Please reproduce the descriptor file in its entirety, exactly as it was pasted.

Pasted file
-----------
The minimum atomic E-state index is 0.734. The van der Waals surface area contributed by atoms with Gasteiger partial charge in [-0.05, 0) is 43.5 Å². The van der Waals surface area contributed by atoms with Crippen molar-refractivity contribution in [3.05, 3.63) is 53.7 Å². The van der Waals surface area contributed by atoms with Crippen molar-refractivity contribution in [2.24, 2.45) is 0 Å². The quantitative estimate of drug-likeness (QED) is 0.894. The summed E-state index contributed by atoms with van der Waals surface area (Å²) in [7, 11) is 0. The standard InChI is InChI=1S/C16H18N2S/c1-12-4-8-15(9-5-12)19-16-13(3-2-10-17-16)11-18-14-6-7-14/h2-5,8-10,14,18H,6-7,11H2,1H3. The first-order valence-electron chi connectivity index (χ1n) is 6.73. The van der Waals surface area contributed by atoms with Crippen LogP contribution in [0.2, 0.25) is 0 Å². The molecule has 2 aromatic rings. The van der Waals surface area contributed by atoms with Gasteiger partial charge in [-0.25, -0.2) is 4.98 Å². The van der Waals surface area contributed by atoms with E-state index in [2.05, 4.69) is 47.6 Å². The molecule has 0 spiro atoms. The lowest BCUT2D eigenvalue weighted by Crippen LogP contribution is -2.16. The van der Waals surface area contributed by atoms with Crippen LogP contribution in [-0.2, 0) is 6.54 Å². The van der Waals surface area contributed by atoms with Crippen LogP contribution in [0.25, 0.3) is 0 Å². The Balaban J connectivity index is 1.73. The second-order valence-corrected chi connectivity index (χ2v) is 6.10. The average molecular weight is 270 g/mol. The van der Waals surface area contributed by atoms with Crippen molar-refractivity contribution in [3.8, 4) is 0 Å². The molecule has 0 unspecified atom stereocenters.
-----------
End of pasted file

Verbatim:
The minimum atomic E-state index is 0.734. The van der Waals surface area contributed by atoms with Gasteiger partial charge in [-0.05, 0) is 43.5 Å². The van der Waals surface area contributed by atoms with Crippen molar-refractivity contribution in [3.05, 3.63) is 53.7 Å². The van der Waals surface area contributed by atoms with Crippen molar-refractivity contribution in [2.24, 2.45) is 0 Å². The quantitative estimate of drug-likeness (QED) is 0.894. The summed E-state index contributed by atoms with van der Waals surface area (Å²) in [7, 11) is 0. The standard InChI is InChI=1S/C16H18N2S/c1-12-4-8-15(9-5-12)19-16-13(3-2-10-17-16)11-18-14-6-7-14/h2-5,8-10,14,18H,6-7,11H2,1H3. The first-order valence-electron chi connectivity index (χ1n) is 6.73. The van der Waals surface area contributed by atoms with Crippen LogP contribution in [0.2, 0.25) is 0 Å². The molecule has 2 aromatic rings. The van der Waals surface area contributed by atoms with Gasteiger partial charge in [-0.25, -0.2) is 4.98 Å². The van der Waals surface area contributed by atoms with E-state index in [2.05, 4.69) is 47.6 Å². The molecule has 0 spiro atoms. The lowest BCUT2D eigenvalue weighted by Crippen LogP contribution is -2.16. The van der Waals surface area contributed by atoms with Crippen LogP contribution in [-0.2, 0) is 6.54 Å². The van der Waals surface area contributed by atoms with Crippen LogP contribution in [0.25, 0.3) is 0 Å². The Balaban J connectivity index is 1.73. The second-order valence-corrected chi connectivity index (χ2v) is 6.10. The average molecular weight is 270 g/mol. The van der Waals surface area contributed by atoms with Crippen molar-refractivity contribution in [3.8, 4) is 0 Å². The molecule has 0 unspecified atom stereocenters.